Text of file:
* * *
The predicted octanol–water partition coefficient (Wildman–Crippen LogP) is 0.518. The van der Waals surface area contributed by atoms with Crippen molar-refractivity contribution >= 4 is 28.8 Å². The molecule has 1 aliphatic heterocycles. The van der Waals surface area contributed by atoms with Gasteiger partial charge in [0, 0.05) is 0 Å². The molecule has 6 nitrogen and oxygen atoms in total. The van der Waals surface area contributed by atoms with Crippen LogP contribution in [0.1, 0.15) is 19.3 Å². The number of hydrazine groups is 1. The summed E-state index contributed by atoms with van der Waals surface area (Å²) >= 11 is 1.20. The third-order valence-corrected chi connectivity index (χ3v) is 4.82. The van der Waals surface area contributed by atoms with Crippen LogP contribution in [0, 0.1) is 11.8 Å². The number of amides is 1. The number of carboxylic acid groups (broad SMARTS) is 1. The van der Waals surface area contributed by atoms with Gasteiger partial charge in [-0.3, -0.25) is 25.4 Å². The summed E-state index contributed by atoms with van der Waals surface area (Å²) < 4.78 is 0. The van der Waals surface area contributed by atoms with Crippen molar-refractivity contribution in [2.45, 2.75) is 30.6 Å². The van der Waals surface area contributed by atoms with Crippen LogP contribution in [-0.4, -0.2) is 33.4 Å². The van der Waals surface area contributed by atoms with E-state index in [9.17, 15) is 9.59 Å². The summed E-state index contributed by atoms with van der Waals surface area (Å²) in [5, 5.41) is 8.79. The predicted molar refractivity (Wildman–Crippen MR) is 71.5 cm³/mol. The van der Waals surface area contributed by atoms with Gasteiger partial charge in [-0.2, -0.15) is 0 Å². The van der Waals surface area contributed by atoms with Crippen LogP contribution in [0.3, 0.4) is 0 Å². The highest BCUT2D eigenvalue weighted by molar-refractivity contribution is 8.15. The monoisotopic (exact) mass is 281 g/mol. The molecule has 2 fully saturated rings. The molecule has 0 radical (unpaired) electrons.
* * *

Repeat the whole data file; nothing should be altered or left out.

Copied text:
The predicted octanol–water partition coefficient (Wildman–Crippen LogP) is 0.518. The van der Waals surface area contributed by atoms with Crippen molar-refractivity contribution >= 4 is 28.8 Å². The molecule has 1 aliphatic heterocycles. The van der Waals surface area contributed by atoms with Gasteiger partial charge in [0, 0.05) is 0 Å². The molecule has 6 nitrogen and oxygen atoms in total. The van der Waals surface area contributed by atoms with Crippen LogP contribution in [0.1, 0.15) is 19.3 Å². The number of hydrazine groups is 1. The summed E-state index contributed by atoms with van der Waals surface area (Å²) >= 11 is 1.20. The third-order valence-corrected chi connectivity index (χ3v) is 4.82. The van der Waals surface area contributed by atoms with Crippen LogP contribution in [0, 0.1) is 11.8 Å². The number of amides is 1. The number of carboxylic acid groups (broad SMARTS) is 1. The van der Waals surface area contributed by atoms with Gasteiger partial charge in [-0.3, -0.25) is 25.4 Å². The summed E-state index contributed by atoms with van der Waals surface area (Å²) < 4.78 is 0. The van der Waals surface area contributed by atoms with Crippen molar-refractivity contribution in [2.45, 2.75) is 30.6 Å². The van der Waals surface area contributed by atoms with Crippen LogP contribution in [-0.4, -0.2) is 33.4 Å². The van der Waals surface area contributed by atoms with E-state index in [9.17, 15) is 9.59 Å². The summed E-state index contributed by atoms with van der Waals surface area (Å²) in [5, 5.41) is 8.79. The predicted molar refractivity (Wildman–Crippen MR) is 71.5 cm³/mol. The van der Waals surface area contributed by atoms with Gasteiger partial charge in [-0.2, -0.15) is 0 Å². The van der Waals surface area contributed by atoms with Crippen LogP contribution in [0.3, 0.4) is 0 Å². The highest BCUT2D eigenvalue weighted by molar-refractivity contribution is 8.15. The monoisotopic (exact) mass is 281 g/mol. The molecule has 2 fully saturated rings. The molecule has 0 radical (unpaired) electrons.